Wednesday, December 19, 2007

My parents' house

I've been home for Christmas break since Saturday afternoon, and since then I've been wildly unproductive. Coming here always plays havoc on my practicing schedule, at least at first, and it's making me nervous- I have much less time, and a much more important goal, now than I did during summer break. It's not that I've been doing nothing oboe-wise, but it's been pretty much the bare minimum. And it's not as if I've been sitting around all day reading (I wish that I were doing that- I'm about 70 pages into reading Dracula for the first time and loving it)- I've done my Christmas shopping, and helped my mom with hers, and gotten boxes of Christmas tree down from the attic and all sorts of things like that- but what I'm doing with my time is really not what I should be doing.

I do, however, have a gig for Christmas Eve now. I got woken up yesterday morning by a call from Lazo, who is an oboist but who also arranges gigs for a large number of other musicians in the DC area, asking me if I were free to play a Christmas Eve service. One rehearsal tomorrow, at which I first see the music, and then a service on the 24th at 10:15 pm. Pays well, and hopefully will be a good group of musicians. I met Lazo last March or April at a friend's senior (oboe) recital, and he got me a gig up in Maryland in May. It was absolutely the best gig I'd played up until that point- Mendelssohn's Elijah, and quite a few of the instrumentalists were from military bands.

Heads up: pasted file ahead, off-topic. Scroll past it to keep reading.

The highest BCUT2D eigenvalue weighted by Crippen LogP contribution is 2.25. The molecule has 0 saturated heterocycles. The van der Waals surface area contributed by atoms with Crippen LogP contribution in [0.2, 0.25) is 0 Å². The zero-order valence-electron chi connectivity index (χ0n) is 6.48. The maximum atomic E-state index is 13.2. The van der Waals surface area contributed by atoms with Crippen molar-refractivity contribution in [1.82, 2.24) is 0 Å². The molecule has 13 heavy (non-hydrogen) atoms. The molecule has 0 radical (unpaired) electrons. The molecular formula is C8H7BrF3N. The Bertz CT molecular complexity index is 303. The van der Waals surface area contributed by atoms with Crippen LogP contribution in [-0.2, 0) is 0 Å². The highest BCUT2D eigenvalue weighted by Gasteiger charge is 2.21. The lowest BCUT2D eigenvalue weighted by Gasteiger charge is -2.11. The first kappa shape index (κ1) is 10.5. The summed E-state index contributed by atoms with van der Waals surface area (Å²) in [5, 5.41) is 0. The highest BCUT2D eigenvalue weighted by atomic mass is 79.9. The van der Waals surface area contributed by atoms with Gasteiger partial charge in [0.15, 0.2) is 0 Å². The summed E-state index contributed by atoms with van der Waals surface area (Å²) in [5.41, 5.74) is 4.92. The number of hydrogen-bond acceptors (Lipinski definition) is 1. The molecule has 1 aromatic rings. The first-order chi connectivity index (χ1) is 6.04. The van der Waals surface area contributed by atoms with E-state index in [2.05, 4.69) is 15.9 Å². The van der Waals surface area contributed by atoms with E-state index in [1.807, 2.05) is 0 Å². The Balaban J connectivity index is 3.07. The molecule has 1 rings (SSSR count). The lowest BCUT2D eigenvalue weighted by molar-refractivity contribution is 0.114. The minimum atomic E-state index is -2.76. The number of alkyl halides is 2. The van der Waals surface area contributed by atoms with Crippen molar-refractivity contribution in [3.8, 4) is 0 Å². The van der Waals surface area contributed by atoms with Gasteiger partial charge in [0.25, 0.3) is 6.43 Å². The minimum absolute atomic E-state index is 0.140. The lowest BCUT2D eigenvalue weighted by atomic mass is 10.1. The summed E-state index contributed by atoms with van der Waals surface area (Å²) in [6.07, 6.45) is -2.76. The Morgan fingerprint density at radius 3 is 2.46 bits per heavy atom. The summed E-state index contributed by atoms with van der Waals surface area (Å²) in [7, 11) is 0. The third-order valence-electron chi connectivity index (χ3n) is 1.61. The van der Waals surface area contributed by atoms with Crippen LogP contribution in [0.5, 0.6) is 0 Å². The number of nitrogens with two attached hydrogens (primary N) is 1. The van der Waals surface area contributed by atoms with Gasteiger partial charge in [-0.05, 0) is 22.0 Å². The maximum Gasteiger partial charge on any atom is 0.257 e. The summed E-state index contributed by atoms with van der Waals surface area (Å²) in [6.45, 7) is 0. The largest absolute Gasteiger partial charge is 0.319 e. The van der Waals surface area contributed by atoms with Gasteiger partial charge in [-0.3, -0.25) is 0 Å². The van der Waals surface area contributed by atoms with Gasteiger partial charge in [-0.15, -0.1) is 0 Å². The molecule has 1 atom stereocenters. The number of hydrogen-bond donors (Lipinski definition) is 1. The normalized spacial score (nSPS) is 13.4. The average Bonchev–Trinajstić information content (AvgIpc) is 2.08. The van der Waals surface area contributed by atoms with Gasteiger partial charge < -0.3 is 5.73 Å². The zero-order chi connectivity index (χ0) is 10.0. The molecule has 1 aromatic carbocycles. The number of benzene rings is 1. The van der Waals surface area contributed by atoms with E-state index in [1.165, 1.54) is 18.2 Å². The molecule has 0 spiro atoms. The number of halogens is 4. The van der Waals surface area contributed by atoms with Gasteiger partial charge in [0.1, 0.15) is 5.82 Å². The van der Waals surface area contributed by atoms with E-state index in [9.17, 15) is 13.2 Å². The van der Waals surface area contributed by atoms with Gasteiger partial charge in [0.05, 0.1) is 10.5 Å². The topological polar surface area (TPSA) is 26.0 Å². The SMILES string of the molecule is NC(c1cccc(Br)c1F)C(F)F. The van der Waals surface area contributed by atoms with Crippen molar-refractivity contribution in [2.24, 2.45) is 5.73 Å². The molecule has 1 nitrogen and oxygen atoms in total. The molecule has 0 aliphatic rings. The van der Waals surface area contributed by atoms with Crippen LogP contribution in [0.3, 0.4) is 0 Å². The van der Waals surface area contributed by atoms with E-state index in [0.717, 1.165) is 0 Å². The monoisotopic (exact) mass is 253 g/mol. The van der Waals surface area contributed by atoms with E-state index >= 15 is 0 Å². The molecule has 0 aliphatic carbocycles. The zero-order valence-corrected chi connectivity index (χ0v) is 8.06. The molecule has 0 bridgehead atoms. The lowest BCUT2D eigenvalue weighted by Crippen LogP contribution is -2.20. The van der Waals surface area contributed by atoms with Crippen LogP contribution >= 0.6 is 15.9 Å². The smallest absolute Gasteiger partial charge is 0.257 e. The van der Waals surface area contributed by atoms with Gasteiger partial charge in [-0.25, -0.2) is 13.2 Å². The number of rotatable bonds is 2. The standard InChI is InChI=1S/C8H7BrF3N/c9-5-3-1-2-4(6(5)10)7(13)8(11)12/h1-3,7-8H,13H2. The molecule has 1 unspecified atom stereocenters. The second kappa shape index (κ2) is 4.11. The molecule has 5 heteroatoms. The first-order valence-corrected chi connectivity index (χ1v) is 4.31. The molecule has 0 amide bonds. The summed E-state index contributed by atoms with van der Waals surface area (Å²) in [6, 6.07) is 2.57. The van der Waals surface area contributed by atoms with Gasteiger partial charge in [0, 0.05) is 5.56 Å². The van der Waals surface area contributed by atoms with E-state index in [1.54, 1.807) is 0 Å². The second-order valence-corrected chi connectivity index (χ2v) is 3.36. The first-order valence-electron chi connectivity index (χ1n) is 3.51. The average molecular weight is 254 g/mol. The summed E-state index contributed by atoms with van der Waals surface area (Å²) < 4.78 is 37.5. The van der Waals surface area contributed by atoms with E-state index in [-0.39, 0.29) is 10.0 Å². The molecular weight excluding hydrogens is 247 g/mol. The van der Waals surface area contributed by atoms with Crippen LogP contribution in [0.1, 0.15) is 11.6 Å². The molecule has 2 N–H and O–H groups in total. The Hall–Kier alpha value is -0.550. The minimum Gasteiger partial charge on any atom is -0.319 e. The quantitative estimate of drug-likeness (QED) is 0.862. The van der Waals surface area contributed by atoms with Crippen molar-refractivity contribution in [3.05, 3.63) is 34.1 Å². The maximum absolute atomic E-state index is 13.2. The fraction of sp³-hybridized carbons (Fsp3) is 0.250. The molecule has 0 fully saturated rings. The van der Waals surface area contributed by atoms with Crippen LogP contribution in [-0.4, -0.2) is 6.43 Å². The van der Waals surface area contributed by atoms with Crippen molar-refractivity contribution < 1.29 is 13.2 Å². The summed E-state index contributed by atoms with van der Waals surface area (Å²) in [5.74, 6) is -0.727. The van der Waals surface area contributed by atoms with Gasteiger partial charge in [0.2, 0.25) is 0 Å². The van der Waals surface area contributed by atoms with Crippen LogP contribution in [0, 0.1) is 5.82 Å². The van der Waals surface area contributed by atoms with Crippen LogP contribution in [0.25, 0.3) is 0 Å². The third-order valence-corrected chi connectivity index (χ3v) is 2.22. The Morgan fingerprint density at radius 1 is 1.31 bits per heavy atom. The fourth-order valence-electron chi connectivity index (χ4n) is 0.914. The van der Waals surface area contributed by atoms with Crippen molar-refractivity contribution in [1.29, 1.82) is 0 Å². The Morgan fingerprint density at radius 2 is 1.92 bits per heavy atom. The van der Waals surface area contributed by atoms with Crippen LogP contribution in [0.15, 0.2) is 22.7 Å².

Having discovered Obohemia, I have to say that these two comics (comic one, comic two) pretty much sum up my view of life. Especially the second. :-D

I'm still planning to buy an Innoledy gouger, aided in part by Christmas money and in part by my job, sometime soon. I'm quite excited, especially since using my school's gouger never panned out. As far as I know, the school's is still sitting in the oboe locker, waiting for its repairs to be approved by the music department.

This is an interesting sound recording played on a reconstruction of a Greek wooden aulos. I'm not sure about the authenticity of the piece, but the sound of the instrument appears quite similar to that of the duduk, though not as extraordinary. It's also quite different from the "Hellenic aulos" recordings on the site, as those instruments appear to be made of metal.

1 comment:

Anonymous said...

I love obohemia. :D